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Wholesale prices up just 0.2% in December, but 9.7% full-year rise sets new record

Wholesale prices rose less than expected in December but still set a new standard at a time when consumer inflation is running at a nearly 40-year high, the Labor Department said Thursday.

The producer price index, which measures prices received by producers of goods, services and construction, was up 0.2% for the month, half the 0.4% Dow Jones estimate.

However, on a 12-month basis, the index was up 9.7% to end 2021, the highest calendar-year increase ever in data going back to 2010.

The monthly gain was a sharp drop-off from the two previous months, which showed gains of 1% in November and 0.6% in October.

A separate report Thursday showed that initial jobless claims for the week ended Jan. 8 totaled 230,000, well above the 200,000 estimate and a considerable increase from the previous week’s 207,000.

However, the longer-term trajectory for unemployment was lower.

Continuing claims, which run a week behind the headline number, fell by 194,000 to 1.56 million, the lowest level since June 2, 1973.

With the jobless level continuing to fall — the unemployment rate for December slid to 3.9% — markets have been more focused on inflation. Thursday’s PPI reading came the day after the consumer price index, which measures prices paid at checkout for a swath of everyday goods and services, rose 7% year over year, the biggest 12-month gain since June 1982.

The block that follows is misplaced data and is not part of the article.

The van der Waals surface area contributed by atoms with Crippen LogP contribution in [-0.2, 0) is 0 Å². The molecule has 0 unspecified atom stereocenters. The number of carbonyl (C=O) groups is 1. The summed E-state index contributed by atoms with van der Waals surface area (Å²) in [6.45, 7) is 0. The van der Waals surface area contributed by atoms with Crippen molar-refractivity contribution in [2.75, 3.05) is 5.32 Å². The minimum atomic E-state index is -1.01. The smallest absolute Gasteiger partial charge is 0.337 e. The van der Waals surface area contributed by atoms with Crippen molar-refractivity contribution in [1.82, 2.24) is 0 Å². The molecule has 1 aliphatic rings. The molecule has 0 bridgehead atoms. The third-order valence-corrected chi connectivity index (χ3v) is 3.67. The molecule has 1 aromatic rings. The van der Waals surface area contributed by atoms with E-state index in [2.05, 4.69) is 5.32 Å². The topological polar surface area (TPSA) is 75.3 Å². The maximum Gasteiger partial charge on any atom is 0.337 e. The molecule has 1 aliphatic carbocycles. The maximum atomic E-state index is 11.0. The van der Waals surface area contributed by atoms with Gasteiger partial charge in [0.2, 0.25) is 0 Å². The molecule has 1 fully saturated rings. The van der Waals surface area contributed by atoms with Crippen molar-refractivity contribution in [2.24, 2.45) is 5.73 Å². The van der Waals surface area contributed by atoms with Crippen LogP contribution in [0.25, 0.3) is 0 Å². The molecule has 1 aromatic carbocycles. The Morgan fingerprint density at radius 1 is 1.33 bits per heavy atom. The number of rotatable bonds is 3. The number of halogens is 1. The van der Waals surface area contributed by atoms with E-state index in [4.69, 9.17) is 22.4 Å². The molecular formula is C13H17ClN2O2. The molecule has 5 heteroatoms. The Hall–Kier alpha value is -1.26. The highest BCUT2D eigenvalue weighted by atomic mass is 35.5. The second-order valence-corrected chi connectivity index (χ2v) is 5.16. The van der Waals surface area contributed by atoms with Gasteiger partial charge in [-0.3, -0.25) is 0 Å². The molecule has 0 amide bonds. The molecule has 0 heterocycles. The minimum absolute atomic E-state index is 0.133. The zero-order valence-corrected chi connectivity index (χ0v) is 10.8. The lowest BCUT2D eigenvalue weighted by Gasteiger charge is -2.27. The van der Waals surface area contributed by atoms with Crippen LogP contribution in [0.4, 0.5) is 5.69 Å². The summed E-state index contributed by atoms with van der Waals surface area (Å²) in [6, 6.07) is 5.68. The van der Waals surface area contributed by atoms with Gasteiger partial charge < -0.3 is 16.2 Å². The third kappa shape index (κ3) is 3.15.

Excluding food, energy and trade, so-called core PPI increased 0.4% for the month, below the 0.5% estimate.

Final demand prices for food and energy both fell during the month, declining 0.6% and 3.3%, respectively. Trade prices rose 0.8% while transportation and warehousing costs were up 1.7%.

Goods prices actually declined 0.4% on the month but that was offset by a 0.5% rise in services. The Covid pandemic era has featured much stronger demand for goods, helping contribute to the surge in consumer inflation.

Federal Reserve officials are watching inflation data closely, and are expected to tighten policy later this year in response to rising prices and a jobs market getting closer to full employment.

“After nearly two years of accommodation, I think we can expect a fair amount of tightening in 2022,” Philadelphia Fed President Patrick Harker said in remarks Thursday morning.

On the unemployment front, claims rose amid some seasonal noise left over from the holidays. Unadjusted claims totaled 419,446 for the week at a time when seasonal indicators already had pointed to a large increase.

Smoothing out for weekly volatility, the four-week average for claims was 210,750, an increase of 6,250 from the previous week but still below the pre-pandemic level.

“The speed of the drop in claims in November was flattered by favorable seasonals, and the payback is evident in the recent numbers,” wrote Ian Shepherdson, chief economist at Pantheon Macroeconomics. “The seasonal issues will persist for another week or two, after which we expect claims to drop towards new cycle lows. The trend is heading south, just not as quickly as the data late last fall appeared to suggest.”

The largely downward trend in claims has come amid labor force participation that remains well below the February 2020 pre-Covid levels and as enhanced and extended benefits expired.

Despite the unemployment rate’s decline, the total employment level is about 2.9 million below where it was before the pandemic and the labor force level is smaller by nearly 2.3 million.

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